What about Job and his wife? Didn’t they still mourn terribly for their children?
Of course they did, and what could we gain from this misery?

I gain this, that there is a time for every one to die, be it of natural causes, or untimely death. We hold a dread of death because we often misunderstand it’s meaning. God says that it is precious in His sight when His people die. (Psalm 116:15)
Ecclesiastes 7:1 mentions that the day of one’s death is better than the day of one’s birth. Why? Because ear hasn’t heard and eye hasn’t seen the things God has prepared for them that love Him. ( I Cor. 2:9)
He will swallow up death in victory, and the Lord God will wipe away tears from off all faces… (Is. 25:8)
However, He is not some sort of sadist who enjoys watching His people die. “For I have no pleasure in the death of him that dies says the Lord GOD: therefore reverse your ways and live”. (Eze. 18:32 )
We know that death is also a symbolism for sin and it’s results. Although God was fully able to raise from the dead, and He could have raised Job’s children back to life, He chose not to. He chose to let the suffering have it’s perfect work in Job.
James 1:2-4 shows us that trials and suffering produce worthwhile fruit:
‘Count it all joy when you fall into various trials, knowing that the testing of your faith produces patience. But let patience have it’s perfect work, that you may be perfect and complete, lacking nothing.’
Romans 5:3-5 …We also glory in tribulations, knowing that tribulation produces perseverance: and perseverance character, and character, hope. Now hope doesn’t disappoint, because the love of God has been poured out in our hearts by the Holy Spirit who was given to us.
God wants to show us that even though grief and sadness happen in life, it is not to produce misery forever, but when our ways are pleasing to Him, there is always hope, always growth, and a way through to happiness again. There is always abundance and rescue because of His tremendous love for us.
A few more scriptures that show these principles:
Rom 5:21 That as sin has reigned unto death, even, so might grace reign through righteousness unto eternal life by Jesus Christ our Lord.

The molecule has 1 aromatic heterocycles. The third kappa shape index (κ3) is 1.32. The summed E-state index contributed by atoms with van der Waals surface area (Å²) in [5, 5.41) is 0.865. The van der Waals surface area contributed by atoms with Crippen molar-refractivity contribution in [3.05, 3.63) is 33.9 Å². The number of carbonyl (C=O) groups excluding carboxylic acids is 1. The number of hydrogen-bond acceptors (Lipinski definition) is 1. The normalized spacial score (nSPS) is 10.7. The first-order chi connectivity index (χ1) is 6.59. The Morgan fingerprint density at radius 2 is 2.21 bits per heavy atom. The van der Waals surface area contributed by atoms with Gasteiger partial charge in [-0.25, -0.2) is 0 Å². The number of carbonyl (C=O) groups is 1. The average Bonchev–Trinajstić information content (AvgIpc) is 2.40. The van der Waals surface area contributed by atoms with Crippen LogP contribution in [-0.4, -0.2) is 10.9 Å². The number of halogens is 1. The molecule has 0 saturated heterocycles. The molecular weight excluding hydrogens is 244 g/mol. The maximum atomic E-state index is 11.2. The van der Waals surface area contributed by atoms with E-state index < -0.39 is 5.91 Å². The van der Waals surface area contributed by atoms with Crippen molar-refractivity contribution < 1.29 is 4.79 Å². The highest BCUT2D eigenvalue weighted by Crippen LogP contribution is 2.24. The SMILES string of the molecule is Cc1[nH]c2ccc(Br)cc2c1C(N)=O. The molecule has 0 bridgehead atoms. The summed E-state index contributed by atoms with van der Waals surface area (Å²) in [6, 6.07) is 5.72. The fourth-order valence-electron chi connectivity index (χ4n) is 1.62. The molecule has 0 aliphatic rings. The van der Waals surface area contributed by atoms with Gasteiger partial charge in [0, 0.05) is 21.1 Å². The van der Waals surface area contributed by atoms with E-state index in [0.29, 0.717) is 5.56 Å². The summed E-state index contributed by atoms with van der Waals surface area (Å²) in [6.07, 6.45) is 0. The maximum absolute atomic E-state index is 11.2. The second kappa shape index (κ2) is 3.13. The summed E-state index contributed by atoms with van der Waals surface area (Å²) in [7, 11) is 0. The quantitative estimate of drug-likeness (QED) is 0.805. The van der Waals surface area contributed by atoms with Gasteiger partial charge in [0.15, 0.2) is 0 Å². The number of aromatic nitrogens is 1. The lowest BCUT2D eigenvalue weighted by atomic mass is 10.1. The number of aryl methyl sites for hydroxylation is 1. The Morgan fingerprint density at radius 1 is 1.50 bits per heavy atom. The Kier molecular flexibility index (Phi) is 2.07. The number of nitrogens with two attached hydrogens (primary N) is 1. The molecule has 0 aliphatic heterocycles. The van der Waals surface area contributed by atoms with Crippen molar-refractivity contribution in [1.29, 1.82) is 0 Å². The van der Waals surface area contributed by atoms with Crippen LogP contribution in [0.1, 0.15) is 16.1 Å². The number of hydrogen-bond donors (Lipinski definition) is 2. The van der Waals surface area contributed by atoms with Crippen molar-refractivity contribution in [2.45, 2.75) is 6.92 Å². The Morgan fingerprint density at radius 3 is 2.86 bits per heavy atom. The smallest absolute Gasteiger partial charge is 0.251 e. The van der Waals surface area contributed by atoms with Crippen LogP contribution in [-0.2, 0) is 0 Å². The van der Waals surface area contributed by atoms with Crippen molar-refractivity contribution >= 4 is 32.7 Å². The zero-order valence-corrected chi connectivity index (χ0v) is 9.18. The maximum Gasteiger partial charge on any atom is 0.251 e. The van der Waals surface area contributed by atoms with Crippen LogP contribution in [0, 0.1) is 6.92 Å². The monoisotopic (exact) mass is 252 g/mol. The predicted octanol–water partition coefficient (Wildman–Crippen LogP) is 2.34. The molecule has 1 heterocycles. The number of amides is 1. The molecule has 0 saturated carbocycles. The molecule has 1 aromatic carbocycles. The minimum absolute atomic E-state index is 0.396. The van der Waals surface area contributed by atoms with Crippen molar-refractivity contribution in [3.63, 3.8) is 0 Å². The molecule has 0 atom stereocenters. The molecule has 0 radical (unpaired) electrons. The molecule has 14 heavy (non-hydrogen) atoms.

Rom 6:9 Knowing that Christ being raised from the dead dies no more; death has no more dominion over him.

Rom 8:38, 39 For I am persuaded, that neither death, nor life, nor angels, nor principalities, nor powers, nor things present, nor things to come, nor height, nor depth, nor any other creature, shall be able to separate us from the love of God, which is in Christ Jesus our Lord.
1Co 15:56 The sting of death is sin; and the strength of sin is the law.
Rev 1:18 I [ Jesus] am He that lives and was dead, and, behold, I am alive forevermore, Amen; and have the keys of hell and of death.
Rev 21:4 And God shall wipe away all tears from their eyes; and there shall be no more death, neither sorrow, nor crying, neither shall there be any more pain: for the former things have passed away.

And so God blessed the latter days of Job more than his beginning ( Job 42:12)
He will also bless His people that love Him and live according to His ways.
He does not promise to always prevent our suffering, but He always promises to bring good from it.
Romans 8:28 – And we know that all things work together for good to those who love God, to those that are the called according to His purpose.
Would I now wish Job’s life on anyone? No. I’m still human, and I still ache to think of that kind of pain, but it does give me faith that God has much more understanding and wisdom, power and control over life’s circumstances than I do.
I can choose to turn from God and believe that I know a better way. However, we humans seem to have a dismal track record when it comes to doing things our own way, and God seems to have a stellar record of blessing and prosperity when we have faith in Him, and do things His way.
So, in spite of my human questions – and I continue to ask them! – I choose to believe God’s way remains the best.